A Magical 1997-era Web Form & the Illusion of Progress
This morning, while I was checking my email, the power went out.
There was no storm, the neighbors still had power… did I forget to pay the bill? Surely not… I get an email every month & immediately click through to process the payment. But I decided to check anyway.
I went to our local electric company’s web site to check on the status of my account. It’s not a big town, and their development budget has got to be tiny… it looks like they haven’t updated their web site in more than a decade. And the “Pay Your Bill” form is even more extreme… that form is straight outta 1997, complete with a little moving text, like ants marching across the bottom of your screen. It looks like Peoplesoft used to look like, at the dawn of the millennium.
Turns out, I did make a mistake last month. I was traveling when bill time came around, and instead of clicking the button to pay all accounts, I accidentally only paid one and not the one that corresponds to the house where I live, where I work, where I absolutely positively need internet all the time.
There was a text box at the top of my screen with a phone number, and a message saying that power could usually be restored by 8pm. I started mentally arranging my work day… how much connectivity I’d be able to get by tethering to my phone… how much battery life I had left in my laptop… how much crow I’d have to eat, as the impacts impacted other people and other meetings.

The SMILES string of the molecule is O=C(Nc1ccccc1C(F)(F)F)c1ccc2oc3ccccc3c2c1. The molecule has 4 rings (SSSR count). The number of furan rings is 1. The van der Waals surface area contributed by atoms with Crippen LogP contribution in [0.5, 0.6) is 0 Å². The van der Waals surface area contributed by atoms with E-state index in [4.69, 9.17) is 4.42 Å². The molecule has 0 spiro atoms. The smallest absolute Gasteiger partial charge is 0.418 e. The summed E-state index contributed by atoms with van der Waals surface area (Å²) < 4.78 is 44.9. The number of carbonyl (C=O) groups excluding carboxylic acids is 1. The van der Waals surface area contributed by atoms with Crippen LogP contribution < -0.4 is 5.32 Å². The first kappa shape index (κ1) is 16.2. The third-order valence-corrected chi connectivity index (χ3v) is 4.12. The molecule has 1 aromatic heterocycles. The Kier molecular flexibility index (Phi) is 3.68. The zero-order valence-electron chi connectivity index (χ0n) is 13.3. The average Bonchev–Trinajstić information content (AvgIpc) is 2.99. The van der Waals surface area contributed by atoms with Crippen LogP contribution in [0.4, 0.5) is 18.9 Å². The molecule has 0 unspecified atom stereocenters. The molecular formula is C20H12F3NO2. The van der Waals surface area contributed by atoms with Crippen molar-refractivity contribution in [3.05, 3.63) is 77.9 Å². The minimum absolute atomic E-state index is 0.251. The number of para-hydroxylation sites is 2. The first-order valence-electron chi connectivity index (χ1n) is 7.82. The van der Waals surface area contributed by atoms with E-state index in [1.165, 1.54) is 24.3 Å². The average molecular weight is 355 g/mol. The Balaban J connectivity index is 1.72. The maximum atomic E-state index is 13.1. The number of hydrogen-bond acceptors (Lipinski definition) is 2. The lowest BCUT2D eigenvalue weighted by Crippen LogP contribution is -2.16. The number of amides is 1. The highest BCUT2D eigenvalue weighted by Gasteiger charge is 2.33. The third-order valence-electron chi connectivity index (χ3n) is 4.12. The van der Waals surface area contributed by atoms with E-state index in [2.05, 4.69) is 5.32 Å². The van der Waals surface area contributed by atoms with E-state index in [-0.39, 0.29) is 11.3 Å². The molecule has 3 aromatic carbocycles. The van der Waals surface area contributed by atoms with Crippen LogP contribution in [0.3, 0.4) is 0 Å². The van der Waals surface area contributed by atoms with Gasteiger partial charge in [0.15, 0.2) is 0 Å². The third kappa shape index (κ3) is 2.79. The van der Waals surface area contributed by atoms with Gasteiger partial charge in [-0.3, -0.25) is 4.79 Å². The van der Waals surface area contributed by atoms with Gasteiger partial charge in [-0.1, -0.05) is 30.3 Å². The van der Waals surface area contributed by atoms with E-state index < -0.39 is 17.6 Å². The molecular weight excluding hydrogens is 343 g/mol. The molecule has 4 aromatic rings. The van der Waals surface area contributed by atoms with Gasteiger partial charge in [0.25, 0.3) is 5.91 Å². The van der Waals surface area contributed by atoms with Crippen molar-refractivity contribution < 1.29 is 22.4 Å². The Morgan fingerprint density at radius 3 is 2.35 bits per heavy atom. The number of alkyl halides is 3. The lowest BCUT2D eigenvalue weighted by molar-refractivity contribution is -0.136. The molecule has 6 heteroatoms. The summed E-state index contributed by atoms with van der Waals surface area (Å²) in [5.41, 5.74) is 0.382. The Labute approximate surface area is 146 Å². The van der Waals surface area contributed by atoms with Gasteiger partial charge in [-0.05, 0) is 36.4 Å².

I quickly filled out all the little boxes to let the electric company know that I really wanted them to take my money and turn my power back on as soon as they could. Like usual, their clunky looking web form was smooth to actually fill in.
But then magic happened.
I clicked the “Pay Now” button with the stylus on my phone. TAP! Before my fingers returned to the position they were in when they started the downward trip to click the button (literally milliseconds later) I heard whirring all around me. The printer was going through its startup sequence. The TV started to flicker on.
That 1997-era web form was like a lightswitch. When I flipped it, my power went back on. For whatever the power company didn’t invest in making their web site look slick and exciting, they sure did invest in what means the most to me: automatically, instantaneously, magically getting my power back in the blink of an eye.
Why don’t all companies invest, like this, in delivering meaningful value over delivering the appearance of value?
I’m thinking of a company I know, right now, that’s invested several million dollars over the past year trying to get a web app in place to perform a basic revenue-driving function of their business. They even “built an MVP”! But they’re still falling short of their goal. I wonder if they, like so many others, are falling into the most nefarious trap that exists:
The Illusion of Progress… showing that you’re moving forward without showing that you know what really matters, and then surgically focusing on that.
Are you making progress on what really matters? Or what looks like it matters?
There’s your challenge for this week (and life).